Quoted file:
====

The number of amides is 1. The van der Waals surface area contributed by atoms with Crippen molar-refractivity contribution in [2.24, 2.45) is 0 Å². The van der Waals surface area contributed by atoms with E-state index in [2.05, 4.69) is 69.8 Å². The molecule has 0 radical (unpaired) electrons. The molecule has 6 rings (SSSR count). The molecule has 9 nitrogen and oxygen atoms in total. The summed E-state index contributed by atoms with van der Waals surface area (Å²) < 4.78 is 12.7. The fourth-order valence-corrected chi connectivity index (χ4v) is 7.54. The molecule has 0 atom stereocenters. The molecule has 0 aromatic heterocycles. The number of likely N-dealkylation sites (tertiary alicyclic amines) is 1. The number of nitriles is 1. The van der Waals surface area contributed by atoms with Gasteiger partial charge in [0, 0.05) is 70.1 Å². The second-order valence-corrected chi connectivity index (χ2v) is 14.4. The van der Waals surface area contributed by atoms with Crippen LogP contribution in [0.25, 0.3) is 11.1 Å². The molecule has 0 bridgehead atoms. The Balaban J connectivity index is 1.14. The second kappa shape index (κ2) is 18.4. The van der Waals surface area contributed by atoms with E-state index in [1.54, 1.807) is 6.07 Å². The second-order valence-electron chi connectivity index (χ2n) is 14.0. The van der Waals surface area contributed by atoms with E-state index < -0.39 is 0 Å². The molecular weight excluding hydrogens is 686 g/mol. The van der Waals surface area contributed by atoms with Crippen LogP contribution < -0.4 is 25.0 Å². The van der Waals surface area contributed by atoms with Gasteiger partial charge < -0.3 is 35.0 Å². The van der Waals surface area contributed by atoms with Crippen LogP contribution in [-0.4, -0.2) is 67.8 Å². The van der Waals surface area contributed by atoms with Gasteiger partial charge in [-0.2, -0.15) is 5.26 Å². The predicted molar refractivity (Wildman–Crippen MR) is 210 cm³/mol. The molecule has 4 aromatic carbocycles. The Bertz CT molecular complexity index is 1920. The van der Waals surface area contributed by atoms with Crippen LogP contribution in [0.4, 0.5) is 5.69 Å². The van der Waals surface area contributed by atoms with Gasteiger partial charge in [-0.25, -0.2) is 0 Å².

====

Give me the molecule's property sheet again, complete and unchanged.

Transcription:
The number of amides is 1. The van der Waals surface area contributed by atoms with Crippen molar-refractivity contribution in [2.24, 2.45) is 0 Å². The van der Waals surface area contributed by atoms with E-state index in [2.05, 4.69) is 69.8 Å². The molecule has 0 radical (unpaired) electrons. The molecule has 6 rings (SSSR count). The molecule has 9 nitrogen and oxygen atoms in total. The summed E-state index contributed by atoms with van der Waals surface area (Å²) < 4.78 is 12.7. The fourth-order valence-corrected chi connectivity index (χ4v) is 7.54. The molecule has 0 atom stereocenters. The molecule has 0 aromatic heterocycles. The number of likely N-dealkylation sites (tertiary alicyclic amines) is 1. The number of nitriles is 1. The van der Waals surface area contributed by atoms with Gasteiger partial charge in [0, 0.05) is 70.1 Å². The second-order valence-corrected chi connectivity index (χ2v) is 14.4. The van der Waals surface area contributed by atoms with Crippen LogP contribution in [0.25, 0.3) is 11.1 Å². The molecule has 0 bridgehead atoms. The Balaban J connectivity index is 1.14. The second kappa shape index (κ2) is 18.4. The van der Waals surface area contributed by atoms with E-state index in [1.54, 1.807) is 6.07 Å². The second-order valence-electron chi connectivity index (χ2n) is 14.0. The van der Waals surface area contributed by atoms with E-state index < -0.39 is 0 Å². The molecular weight excluding hydrogens is 686 g/mol. The van der Waals surface area contributed by atoms with Crippen LogP contribution < -0.4 is 25.0 Å². The van der Waals surface area contributed by atoms with Gasteiger partial charge < -0.3 is 35.0 Å². The van der Waals surface area contributed by atoms with Crippen LogP contribution in [-0.4, -0.2) is 67.8 Å². The van der Waals surface area contributed by atoms with Gasteiger partial charge in [-0.2, -0.15) is 5.26 Å². The predicted molar refractivity (Wildman–Crippen MR) is 210 cm³/mol. The molecule has 4 aromatic carbocycles. The Bertz CT molecular complexity index is 1920. The van der Waals surface area contributed by atoms with Crippen LogP contribution in [0.4, 0.5) is 5.69 Å². The van der Waals surface area contributed by atoms with Gasteiger partial charge in [-0.25, -0.2) is 0 Å².